$215 Million All-Star floated as Hawks trade option: 'Simple & clean'

The Atlanta Hawks' looming offseason decisions are sparking some trade ideas with their Play-In Tournament opponent.
Atlanta Hawks guard Trae Young
Atlanta Hawks guard Trae Young / David Berding/GettyImages

The Atlanta Hawks (36-45) and Chicago Bulls will meet on April 17 for their opening-round Play-In Tournament matchup.

A contest for the right to face the winner of the 7-8 matchup between two of the Miami Heat, Philadelphia 76ers, and Orlando Magic could wind up as just a footnote between these two teams, however. 

The Chicago Sun-Times’ Joe Cowley thinks the two sides should work together this offseason.

“The Bulls will keep moving [Zach] LaVine a high priority this offseason, while the Hawks are rumored to be looking for a shake-up in their backcourt with either [Trae] Young or Dejounte Murray being moved,” Cowley wrote on April 13, noting the similarities in the two star’s situations.  “If it is Young that’s when things can get interesting.

“Swapping the two would give the Bulls more three-point shooting – they are currently 26th in the league in three-point attempts this season – while LaVine would allow Murray to be the one true point guard and give them a more traditional two guard.”

Cowley considers a 1-for-1 swap “clean and simple,” but it is anything but for either side in this hypothetical scenario.

Both players are indeed in the second year of five-year, $215 million contracts.

LaVine also has a $48.9 million player option in the final year of his contract. Young, an early termination option of an identical value. Cowley points to the Bulls’ 29-27 record without LaVine and the Hawks’ 12-11 mark without Young to note their impact on winning.

Young, however, has led the Hawks to the Eastern Conference Finals. The Bulls have one playoff appearance and win in LaVine's seven seasons.

Positional balance aside, Young is three years younger and has a far less extensive injury history than LaVine.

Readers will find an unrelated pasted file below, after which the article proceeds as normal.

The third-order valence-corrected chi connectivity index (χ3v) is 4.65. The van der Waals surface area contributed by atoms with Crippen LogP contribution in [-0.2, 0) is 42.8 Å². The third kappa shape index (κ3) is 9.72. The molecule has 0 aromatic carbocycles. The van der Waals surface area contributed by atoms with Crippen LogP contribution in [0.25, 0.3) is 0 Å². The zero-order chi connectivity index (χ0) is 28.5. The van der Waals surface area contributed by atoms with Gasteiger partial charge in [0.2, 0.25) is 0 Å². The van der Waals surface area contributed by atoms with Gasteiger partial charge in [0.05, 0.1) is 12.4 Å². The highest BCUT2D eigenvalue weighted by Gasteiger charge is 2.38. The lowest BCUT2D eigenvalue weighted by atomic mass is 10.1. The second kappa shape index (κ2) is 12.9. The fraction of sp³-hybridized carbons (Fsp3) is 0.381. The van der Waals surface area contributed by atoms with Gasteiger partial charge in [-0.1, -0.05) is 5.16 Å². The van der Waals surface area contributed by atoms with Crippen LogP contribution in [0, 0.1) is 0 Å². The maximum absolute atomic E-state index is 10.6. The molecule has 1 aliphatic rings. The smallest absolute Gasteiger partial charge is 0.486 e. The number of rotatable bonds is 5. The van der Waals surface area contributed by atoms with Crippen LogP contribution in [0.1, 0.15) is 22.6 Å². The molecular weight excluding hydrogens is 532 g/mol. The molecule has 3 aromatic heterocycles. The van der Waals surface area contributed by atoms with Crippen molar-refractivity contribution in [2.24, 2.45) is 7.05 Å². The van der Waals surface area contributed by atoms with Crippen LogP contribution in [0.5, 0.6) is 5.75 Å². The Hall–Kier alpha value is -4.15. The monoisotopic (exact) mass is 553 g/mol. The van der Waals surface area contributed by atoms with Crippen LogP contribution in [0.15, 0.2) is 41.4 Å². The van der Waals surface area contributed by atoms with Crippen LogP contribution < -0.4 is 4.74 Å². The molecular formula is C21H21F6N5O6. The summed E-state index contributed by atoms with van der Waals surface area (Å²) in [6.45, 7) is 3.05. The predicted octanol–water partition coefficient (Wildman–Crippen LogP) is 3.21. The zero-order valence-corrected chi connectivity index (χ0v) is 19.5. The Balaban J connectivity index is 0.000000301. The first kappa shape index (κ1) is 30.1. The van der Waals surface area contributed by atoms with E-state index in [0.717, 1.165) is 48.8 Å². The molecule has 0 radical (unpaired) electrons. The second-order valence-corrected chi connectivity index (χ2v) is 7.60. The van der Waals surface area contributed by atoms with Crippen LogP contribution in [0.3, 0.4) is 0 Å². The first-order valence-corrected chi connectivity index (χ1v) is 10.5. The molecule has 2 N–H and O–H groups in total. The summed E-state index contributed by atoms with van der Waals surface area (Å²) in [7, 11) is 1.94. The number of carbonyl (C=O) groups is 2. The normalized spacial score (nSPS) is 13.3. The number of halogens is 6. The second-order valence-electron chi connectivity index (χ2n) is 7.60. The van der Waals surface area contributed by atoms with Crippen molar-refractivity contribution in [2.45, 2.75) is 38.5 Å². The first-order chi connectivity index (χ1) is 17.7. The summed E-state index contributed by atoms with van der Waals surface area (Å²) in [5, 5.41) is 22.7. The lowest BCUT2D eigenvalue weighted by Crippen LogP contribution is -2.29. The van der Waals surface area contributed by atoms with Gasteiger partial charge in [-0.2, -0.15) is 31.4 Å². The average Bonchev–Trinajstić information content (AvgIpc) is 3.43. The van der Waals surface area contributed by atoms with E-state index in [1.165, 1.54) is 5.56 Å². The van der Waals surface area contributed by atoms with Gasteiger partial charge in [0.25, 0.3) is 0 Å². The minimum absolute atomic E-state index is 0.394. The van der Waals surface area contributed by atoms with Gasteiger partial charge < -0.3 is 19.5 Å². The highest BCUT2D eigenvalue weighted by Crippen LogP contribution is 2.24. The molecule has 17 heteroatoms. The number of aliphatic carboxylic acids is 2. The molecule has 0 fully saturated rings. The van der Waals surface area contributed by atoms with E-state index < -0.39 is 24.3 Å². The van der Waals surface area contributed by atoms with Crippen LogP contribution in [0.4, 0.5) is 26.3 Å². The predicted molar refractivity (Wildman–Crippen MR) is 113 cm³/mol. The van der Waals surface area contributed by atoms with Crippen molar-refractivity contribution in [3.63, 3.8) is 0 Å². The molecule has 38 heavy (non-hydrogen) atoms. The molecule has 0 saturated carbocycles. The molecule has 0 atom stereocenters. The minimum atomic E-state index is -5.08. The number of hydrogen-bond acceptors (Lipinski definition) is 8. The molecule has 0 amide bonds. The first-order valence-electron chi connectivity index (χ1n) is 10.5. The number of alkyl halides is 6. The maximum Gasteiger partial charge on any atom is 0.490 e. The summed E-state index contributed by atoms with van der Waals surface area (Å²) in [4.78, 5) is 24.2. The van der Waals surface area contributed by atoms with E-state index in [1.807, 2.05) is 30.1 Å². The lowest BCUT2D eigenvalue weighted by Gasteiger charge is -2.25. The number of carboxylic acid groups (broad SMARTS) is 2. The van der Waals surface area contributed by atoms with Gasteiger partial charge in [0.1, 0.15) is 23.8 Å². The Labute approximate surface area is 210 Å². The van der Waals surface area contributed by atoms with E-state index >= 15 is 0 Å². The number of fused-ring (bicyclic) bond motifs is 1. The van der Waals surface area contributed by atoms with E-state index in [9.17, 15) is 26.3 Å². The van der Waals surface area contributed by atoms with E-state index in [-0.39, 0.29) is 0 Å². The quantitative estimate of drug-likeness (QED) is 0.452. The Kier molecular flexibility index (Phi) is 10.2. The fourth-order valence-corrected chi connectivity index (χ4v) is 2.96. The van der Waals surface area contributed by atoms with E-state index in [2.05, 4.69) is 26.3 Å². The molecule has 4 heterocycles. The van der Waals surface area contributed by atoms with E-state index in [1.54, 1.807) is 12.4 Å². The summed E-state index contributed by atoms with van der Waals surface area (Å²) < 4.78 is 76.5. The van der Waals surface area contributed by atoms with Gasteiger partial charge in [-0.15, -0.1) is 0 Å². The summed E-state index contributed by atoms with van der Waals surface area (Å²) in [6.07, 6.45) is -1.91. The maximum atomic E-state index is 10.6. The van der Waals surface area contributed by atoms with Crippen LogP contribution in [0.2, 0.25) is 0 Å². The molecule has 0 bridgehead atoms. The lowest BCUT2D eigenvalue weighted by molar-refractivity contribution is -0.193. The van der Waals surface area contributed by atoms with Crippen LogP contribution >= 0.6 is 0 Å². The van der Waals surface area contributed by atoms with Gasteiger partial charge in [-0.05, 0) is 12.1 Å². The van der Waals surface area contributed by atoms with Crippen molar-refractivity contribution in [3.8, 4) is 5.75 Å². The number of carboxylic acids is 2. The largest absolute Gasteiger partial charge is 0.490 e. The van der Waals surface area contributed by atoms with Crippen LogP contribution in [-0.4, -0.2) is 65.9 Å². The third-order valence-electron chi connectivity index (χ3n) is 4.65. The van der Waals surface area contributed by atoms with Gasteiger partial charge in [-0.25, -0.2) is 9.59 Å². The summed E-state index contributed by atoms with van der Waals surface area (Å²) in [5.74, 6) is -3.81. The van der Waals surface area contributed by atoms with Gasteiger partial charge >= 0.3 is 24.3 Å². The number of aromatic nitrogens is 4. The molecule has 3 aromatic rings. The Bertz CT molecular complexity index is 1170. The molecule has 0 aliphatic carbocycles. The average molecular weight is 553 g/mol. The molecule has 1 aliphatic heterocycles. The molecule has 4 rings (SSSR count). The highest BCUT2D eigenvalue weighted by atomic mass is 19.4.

LaVine was lost for the season before the trade deadline.

Young’s recent 23-game absence following surgery on his finger was the longest and most substantial stint of his career. There aren’t any notable defensive advantages either, with LaVine’s affliction for poor defense as detrimental as Young’s physical stature.

With no financial gain, no significant gains on the court – the Hawks have gotten a large portion of the production the Bulls got from LaVine from Bogdan Bogdanovic as a fraction of the cost.

None of this is to say that the Hawks won’t explore their options this offseason. 

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Their rumored activity at the trade deadline would suggest as much. It does, however, bring into question just what type of package they should target if they do decide to part with one of their star guards.

After holding firm on Murray at the deadline, it’s a safe bet the Hawks would do the same with Young, who has not pushed for a trade publicly.

In fact, Young and Murray dismissed trade rumors.

But they also know that it comes with the territory, especially in a season such as this that began with plenty of promise but is even worse than last season given their place in the standings and injury situation.

An extended run in the postseason could go a long way toward quelling a lot of that. Particularly the questions about Young and Murray’s future as a duo.